Sunday, February 17, 2013

Book Review: John Calvin and His Passion for the Majesty of God

John Calvin And His Passion for the Majesty of God. John Piper. 2008. 64 pages.

This book is a short biography of John Calvin written by John Piper. It isn't strictly a book about John Calvin or Calvin's theology. While some of the book deals specifically with Calvin and the times in which he lived, the book also presents a great argument for the importance of expository preaching. This book has a great deal to say about the Bible!

There are seven chapters and an appendix: "God Is Who He Is," "A Passion for the Glory of God in Christ," "Mastered by the Majesty and Word of God," "Ministry Made by the Majesty of the Word," "Marriage to Idelette," "Constant Trials," and "Constancy in Expounding the Word of God."

First paragraph:
John Calvin would approve that we begin with God rather than with him. Nothing mattered more to Calvin than the supremacy of God over all things. Focus your attention, then, on God's self-identification in Exodus 3:14-15. Here we will see the sun in the solar system of John Calvin's thought and life. (11)
From "God Is Who He Is"
Whether we want him to be there or not, he is there. We do not negotiate what we want for reality. God defines reality. When we come into existence, we stand before a God who made us and owns us. We have absolutely no choice in this matter. We do not choose to be. And when we are, we do not choose that God be. No ranting and raving, no sophisticated doubt or skepticism, has any effect on the existence of God. He simply and absolutely is. (12-13)
We cannot escape the simple and obvious truth that God must be the main thing in life. Life has to do with God because all the universe has to do with God, and the universe has to do with God because every atom and every emotion and every soul of every angelic, demonic, and human being belongs to God, who absolutely is. He created all that is, he sustains everything in being, he directs the course of all events, because "from him and through him and to him are all things. To him be glory forever. (Romans 11:36) (13)
Other favorite quotes:
Even precious truth about eternal life can be so skewed as to displace God as the center and goal. (16)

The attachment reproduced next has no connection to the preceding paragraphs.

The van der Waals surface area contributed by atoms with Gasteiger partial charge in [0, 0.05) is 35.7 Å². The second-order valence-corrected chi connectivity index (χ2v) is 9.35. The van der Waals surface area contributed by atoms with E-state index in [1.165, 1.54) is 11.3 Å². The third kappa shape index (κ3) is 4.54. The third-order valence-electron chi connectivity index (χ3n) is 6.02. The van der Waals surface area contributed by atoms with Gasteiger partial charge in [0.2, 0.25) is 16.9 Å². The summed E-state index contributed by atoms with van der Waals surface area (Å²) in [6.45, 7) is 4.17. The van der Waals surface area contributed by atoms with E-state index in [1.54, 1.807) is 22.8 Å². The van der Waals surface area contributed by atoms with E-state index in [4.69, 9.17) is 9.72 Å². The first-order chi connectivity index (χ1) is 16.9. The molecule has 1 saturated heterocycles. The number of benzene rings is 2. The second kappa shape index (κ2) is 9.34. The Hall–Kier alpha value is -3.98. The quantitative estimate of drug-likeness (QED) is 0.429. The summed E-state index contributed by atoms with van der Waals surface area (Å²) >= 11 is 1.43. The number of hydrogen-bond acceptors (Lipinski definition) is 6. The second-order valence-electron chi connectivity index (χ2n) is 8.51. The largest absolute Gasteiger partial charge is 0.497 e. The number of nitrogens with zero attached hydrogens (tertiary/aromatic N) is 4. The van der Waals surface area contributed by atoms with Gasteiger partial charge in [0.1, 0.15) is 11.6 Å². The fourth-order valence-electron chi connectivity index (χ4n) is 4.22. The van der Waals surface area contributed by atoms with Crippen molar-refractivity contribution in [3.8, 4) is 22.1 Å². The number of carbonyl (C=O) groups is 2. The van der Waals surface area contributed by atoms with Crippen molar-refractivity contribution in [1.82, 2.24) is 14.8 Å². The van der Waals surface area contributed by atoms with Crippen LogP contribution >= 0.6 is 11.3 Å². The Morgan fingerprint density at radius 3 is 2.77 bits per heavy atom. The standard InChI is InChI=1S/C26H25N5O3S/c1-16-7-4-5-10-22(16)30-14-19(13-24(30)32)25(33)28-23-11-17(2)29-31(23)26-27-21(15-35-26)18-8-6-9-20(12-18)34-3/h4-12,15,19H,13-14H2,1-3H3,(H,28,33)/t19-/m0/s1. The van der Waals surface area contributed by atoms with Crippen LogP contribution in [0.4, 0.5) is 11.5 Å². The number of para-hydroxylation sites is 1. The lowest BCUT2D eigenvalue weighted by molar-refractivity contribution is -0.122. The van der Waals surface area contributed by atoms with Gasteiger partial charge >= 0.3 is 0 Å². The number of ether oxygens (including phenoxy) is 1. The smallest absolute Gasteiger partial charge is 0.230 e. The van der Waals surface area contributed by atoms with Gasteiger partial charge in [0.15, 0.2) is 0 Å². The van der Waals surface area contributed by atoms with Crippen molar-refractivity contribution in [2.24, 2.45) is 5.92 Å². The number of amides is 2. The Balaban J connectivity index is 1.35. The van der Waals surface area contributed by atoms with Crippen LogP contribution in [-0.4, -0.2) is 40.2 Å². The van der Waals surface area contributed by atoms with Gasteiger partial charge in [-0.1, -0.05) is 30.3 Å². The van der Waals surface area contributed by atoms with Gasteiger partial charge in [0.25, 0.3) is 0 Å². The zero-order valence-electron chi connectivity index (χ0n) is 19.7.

There is the key for Calvin: the witness of God to Scripture is the immediate, unassailable, life-giving revelation to our minds of the majesty of God that is manifest in the Scriptures themselves. The majesty of God is the ground of our confidence in his Word. (25)
I take that to mean that God witnesses to us of his reality and the reality of his Son and his Word by giving us life from the dead so that we come alive. His witness is the gift of spiritual life. His witness is that we come alive to his majesty and we see him for he is in his Word. In that instant, we do not reason from premises to conclusions--we see that we are awake, and there is not even a prior human judgment about it to lean on. (26)
Calvin had seen the majesty of God in the Scriptures. This persuaded him that the Scriptures were the very Word of God. He said, "We owe to the Scripture the same reverence we owe to God, because it has proceeded from Him alone, and has nothing of man mixed with it." (45)
The Scriptures were absolutely central because they were absolutely the Word of God and had as their self-authenticating theme the majesty and glory of God. (46)
Calvin reckoned that the continuous exposition of books of the Bible was the best way to overcome "the fearful abandonment of God's Word." (48)
Calvin had a horror of those who preached their own ideas in the pulpit. He said, "When we enter the pulpit, it is not so that we may bring our own dreams and fancies with us." He believed that by expounding the Scriptures as a whole, he would be forced to deal with all that God wanted to say, not just what he might want to say. (49)
God's Word is mainly about the majesty of God and the glory of God. That is the main issue in ministry. And even though the glory and majesty of God in his Word can be known in the still, small voice of whispered counsel by the bedside of a dying saint, there is something in it that cries out for expository exultation. This is why preaching will never die. And radical, pervasive God-centeredness will always create a hunger for preaching in God's people. (50)
© Becky Laney of Operation Actually Read Bible

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